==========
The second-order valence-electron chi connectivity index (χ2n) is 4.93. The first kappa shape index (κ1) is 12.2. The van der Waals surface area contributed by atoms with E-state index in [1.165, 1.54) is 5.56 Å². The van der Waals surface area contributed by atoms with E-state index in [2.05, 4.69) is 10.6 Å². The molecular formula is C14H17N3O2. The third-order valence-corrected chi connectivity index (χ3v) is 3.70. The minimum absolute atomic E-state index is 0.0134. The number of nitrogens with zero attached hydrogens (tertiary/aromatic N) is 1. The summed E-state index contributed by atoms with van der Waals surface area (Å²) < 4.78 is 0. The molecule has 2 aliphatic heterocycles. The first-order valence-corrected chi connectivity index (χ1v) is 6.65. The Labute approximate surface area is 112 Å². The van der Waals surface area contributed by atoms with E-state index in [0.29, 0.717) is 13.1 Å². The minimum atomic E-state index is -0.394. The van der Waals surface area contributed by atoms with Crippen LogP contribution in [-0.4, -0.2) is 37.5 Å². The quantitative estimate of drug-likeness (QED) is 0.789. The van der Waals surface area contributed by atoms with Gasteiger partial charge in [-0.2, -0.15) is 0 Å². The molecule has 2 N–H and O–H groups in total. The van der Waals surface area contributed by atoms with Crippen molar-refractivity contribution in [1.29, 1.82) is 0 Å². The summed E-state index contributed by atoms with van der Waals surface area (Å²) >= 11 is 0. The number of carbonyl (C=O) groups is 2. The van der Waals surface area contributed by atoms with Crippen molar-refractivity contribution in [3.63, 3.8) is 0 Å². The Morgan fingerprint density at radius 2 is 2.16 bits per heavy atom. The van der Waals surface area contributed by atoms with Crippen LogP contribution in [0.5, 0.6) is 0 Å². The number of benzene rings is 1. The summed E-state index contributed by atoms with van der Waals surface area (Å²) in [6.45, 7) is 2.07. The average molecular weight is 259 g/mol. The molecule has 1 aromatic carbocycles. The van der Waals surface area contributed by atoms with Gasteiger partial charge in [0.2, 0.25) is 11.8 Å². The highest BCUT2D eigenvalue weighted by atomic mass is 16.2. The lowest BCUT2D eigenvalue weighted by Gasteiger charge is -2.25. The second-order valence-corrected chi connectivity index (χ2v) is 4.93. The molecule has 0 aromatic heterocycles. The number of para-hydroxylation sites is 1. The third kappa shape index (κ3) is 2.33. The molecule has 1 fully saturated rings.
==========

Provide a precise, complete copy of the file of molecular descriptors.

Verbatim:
The second-order valence-electron chi connectivity index (χ2n) is 4.93. The first kappa shape index (κ1) is 12.2. The van der Waals surface area contributed by atoms with E-state index in [1.165, 1.54) is 5.56 Å². The van der Waals surface area contributed by atoms with E-state index in [2.05, 4.69) is 10.6 Å². The molecular formula is C14H17N3O2. The third-order valence-corrected chi connectivity index (χ3v) is 3.70. The minimum absolute atomic E-state index is 0.0134. The number of nitrogens with zero attached hydrogens (tertiary/aromatic N) is 1. The summed E-state index contributed by atoms with van der Waals surface area (Å²) < 4.78 is 0. The molecule has 2 aliphatic heterocycles. The first-order valence-corrected chi connectivity index (χ1v) is 6.65. The Labute approximate surface area is 112 Å². The van der Waals surface area contributed by atoms with E-state index in [0.29, 0.717) is 13.1 Å². The minimum atomic E-state index is -0.394. The van der Waals surface area contributed by atoms with Crippen LogP contribution in [-0.4, -0.2) is 37.5 Å². The quantitative estimate of drug-likeness (QED) is 0.789. The van der Waals surface area contributed by atoms with Gasteiger partial charge in [-0.2, -0.15) is 0 Å². The molecule has 2 N–H and O–H groups in total. The van der Waals surface area contributed by atoms with Crippen molar-refractivity contribution in [1.29, 1.82) is 0 Å². The summed E-state index contributed by atoms with van der Waals surface area (Å²) >= 11 is 0. The number of carbonyl (C=O) groups is 2. The van der Waals surface area contributed by atoms with Crippen molar-refractivity contribution in [3.63, 3.8) is 0 Å². The Morgan fingerprint density at radius 2 is 2.16 bits per heavy atom. The van der Waals surface area contributed by atoms with Crippen LogP contribution in [0.5, 0.6) is 0 Å². The number of benzene rings is 1. The summed E-state index contributed by atoms with van der Waals surface area (Å²) in [6.45, 7) is 2.07. The average molecular weight is 259 g/mol. The molecule has 1 aromatic carbocycles. The van der Waals surface area contributed by atoms with Gasteiger partial charge in [0.2, 0.25) is 11.8 Å². The highest BCUT2D eigenvalue weighted by atomic mass is 16.2. The lowest BCUT2D eigenvalue weighted by Gasteiger charge is -2.25. The second-order valence-corrected chi connectivity index (χ2v) is 4.93. The molecule has 0 aromatic heterocycles. The number of para-hydroxylation sites is 1. The third kappa shape index (κ3) is 2.33. The molecule has 1 fully saturated rings.